8. Keeping busy. This could be starting (and keeping) a job, or travelling to work or to education or training
  9. Using services like public transport or leisure facilities
  10. Looking after others, including a child

Download our social care assessment checklist to help you prepare for yours (PDF, 25.1 KB). It gets you to think about the help you need.

Social care assessments are carried out by a social worker, occupational therapist, nurse or another type of social care or health worker.

Whoever it is, don’t assume they know a lot about MS. They may have assessed other people with MS. but what those people needed could be very different to what you need. Be clear about how your MS affects you.

Before your assessment keep notes so you don’t forget what you want them to know. Write down what you can and can't do. You might find it useful to fill in the table on the right of this page and show it to the person who assesses you. It’ll help you think about the day to day things you might need help with.

Ask yourself: what do I need to be more active and feel safer? Remember: the assessment shouldn’t only be about the essentials like getting up, eating and going to bed. You can ask for help to:


  • visit friends and family
  • have a social life
  • look after your children
  • go to the pub
  • attend a course
  • do anything you'd like to do if only you had the right help

Make it clear what support you get from family or your carer. This needs recording in your assessment. That’s so you can agree plans in case they can’t provide that care, for example, if they get ill.

Further tips

It might not be easy to talk about things you struggle with. It can be hard to tell a stranger how MS affects you, or admit you need help. But the person assessing you needs to hear this. So:

  • Don’t hide a problem, or pretend you can cope
  • Make it clear there are some things you can do but only with difficulty
  • Don’t underestimate how long things take. Time it. If a bath takes an hour, write down one hour
  • Let them know how doing something leaves you feeling for the rest of the day
  • Tell them if something takes longer on bad days
  • Get together evidence you need about your medical needs or medication (and why you take it). If you want someone like a doctor to back you up, make sure you have that in writing before the assessment
  • If you want a friend or family member with you, give them enough warning of when your assessment is happening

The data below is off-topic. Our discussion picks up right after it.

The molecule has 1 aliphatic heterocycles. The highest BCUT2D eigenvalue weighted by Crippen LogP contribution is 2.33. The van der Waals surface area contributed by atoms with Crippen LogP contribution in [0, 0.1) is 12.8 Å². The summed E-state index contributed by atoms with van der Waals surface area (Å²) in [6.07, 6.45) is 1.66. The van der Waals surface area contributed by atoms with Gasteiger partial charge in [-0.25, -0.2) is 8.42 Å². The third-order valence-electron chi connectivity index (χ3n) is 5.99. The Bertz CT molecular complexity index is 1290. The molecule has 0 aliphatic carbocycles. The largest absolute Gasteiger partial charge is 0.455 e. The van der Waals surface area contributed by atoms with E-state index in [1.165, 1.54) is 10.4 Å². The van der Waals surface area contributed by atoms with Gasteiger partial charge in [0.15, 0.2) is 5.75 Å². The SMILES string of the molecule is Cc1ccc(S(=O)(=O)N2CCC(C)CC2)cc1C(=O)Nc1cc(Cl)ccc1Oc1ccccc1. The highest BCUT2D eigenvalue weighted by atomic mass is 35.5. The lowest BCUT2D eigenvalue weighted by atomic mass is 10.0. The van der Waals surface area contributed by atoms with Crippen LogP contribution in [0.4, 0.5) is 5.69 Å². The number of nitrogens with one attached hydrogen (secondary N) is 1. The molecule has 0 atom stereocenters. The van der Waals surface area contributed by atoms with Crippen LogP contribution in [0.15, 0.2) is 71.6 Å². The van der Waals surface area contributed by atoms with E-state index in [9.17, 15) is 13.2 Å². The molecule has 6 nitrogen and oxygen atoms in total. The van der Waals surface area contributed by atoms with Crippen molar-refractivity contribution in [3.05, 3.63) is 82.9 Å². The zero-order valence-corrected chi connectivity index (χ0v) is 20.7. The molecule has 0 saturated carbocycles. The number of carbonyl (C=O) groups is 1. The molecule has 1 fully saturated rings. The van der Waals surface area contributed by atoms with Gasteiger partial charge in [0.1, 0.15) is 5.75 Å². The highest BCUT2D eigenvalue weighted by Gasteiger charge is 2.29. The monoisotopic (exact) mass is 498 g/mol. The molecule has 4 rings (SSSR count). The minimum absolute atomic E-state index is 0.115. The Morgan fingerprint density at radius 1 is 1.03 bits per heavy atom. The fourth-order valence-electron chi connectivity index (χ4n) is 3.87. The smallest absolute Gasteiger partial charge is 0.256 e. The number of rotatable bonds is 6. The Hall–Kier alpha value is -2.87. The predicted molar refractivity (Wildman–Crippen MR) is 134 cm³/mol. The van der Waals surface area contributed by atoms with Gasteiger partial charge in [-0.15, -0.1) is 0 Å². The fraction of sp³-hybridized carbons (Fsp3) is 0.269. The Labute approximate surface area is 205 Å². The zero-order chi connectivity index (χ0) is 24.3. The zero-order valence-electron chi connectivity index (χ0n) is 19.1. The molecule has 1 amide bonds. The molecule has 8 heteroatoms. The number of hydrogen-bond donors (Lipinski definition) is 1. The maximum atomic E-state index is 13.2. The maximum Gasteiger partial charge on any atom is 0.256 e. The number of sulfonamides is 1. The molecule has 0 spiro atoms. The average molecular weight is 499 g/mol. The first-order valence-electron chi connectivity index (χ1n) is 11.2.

Give some thought to how your needs might change if your MS gets worse.

The law says your council or Trust must stop - or delay - your need for support getting any bigger. So, for example, if they fit something simple like a rail to hold on to, that could prevent a serious fall and the need for support at home.

You should get a copy of your assessment. If it decides you need help, within a few weeks you should get a care and support plan. Your council or Trust should look at that plan again with you within three months, then once a year after that.

If the decision was that you don’t need help, they should tell you this in a letter and explain why not. They should tell you about other places that might help instead. You can appeal if you don’t agree with the decision.

If your assessment shows you need help, you then agree with your council or Trust what goes in your care and support plan (also called a ‘support plan’ or ‘care plan’). This puts in writing:

  • what your assessment decided your needs are
  • what support will meet these needs
  • your personal budget (how much money there is to spend on meeting your needs)
  • needs that they won’t meet
  • who will manage your personal budget

A social worker or advocate can help with your plan, and so can friends and family. You should get a copy of it. Your plan should cover how your needs might change over time, and what should happen during an emergency.

If your assessment said you must pay for support, your plan should give advice on where to find it and what it will cost.

The charity In-Control has a factsheet that helps you make a support plan.

If you don’t agree with the result of your social care assessment, you can appeal. Perhaps you feel they’re not offering you enough support, or maybe it said you don’t qualify for help at all. 

Read more about making an appeal about a social care assessment

If your needs change, or things become more difficult, let your council or Trust know. Then they can look at your care plan again.